- The distance you continue to turn the wrist (pronation) before cocking the stick back to throw. Whereas Spivack would bend the wrist and quickly cock the stick, Wilson would continue to turn down the wrist until maximum pronation was achieved. Note that in both cases the elbow or upper arm moves outward from the body.
To help you feel the “up” motion in Wilson’s method, try holding one stick parallel to the playing surface. With the other hand, place your index finger in front of the bead. Imagine that where the stick meets the finger is a fixed point. As you turn your wrist down and its angle changes, the fixed point remains consistent until you cock back the stick.
The top illustration below is a view of the motion in its largest form. Ultimately the motion can become tiny or, as Wilson described, like a little flick of the wrist (bottom illustration).
Remember that the throw is motivated by the wrist.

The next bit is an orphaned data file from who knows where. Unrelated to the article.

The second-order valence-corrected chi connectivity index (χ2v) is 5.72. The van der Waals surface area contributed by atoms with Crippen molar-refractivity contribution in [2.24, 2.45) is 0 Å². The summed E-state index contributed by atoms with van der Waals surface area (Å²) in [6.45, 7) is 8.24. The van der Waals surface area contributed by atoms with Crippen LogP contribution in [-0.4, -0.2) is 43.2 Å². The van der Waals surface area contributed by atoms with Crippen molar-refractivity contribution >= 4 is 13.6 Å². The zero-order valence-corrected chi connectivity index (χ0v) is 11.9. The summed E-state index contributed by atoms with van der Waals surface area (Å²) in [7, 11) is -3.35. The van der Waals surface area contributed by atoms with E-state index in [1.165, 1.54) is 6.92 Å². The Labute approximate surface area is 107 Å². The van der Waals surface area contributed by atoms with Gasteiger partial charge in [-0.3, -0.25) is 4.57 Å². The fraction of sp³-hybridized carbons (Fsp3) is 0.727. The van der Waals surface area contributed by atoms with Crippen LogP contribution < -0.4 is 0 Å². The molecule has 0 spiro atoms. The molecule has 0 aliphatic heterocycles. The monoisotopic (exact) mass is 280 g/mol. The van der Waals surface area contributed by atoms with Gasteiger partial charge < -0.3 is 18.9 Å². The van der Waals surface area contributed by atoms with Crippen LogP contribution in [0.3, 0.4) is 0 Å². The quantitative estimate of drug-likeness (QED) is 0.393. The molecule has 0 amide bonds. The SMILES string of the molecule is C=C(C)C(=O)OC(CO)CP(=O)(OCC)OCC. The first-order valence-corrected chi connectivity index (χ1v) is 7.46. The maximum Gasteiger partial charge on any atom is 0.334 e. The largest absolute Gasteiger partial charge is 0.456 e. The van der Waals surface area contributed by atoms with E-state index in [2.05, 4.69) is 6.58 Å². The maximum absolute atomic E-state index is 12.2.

HALF THE EFFORT, TWICE THE SPEED
The three techniques we’ll discuss next (one up/one down, two up/two down, and bouncing the wrist on the upstroke) are methods where you can play with half the effort but twice the speed.
ONE UP/ONE DOWN
For this technique we’re looking to play unaccented, continuous notes. There are two ways to approach this:
- Allow the stick to fall to the surface from parallel (force equals gravity or release), followed by a very slight throw. It’s like a single stroke—as described in part one of this series—without the accent.
- Turn the wrist using Wilson’s throw (force equals muscular effort) from parallel to the surface. Much like playing a single stroke, when you turn the wrist, the wrist begins to go up. This time, however, you’re not going to throw the stick; you’re going to turn down the wrist to strike. This is like a single stroke, except you don’t cock the wrist.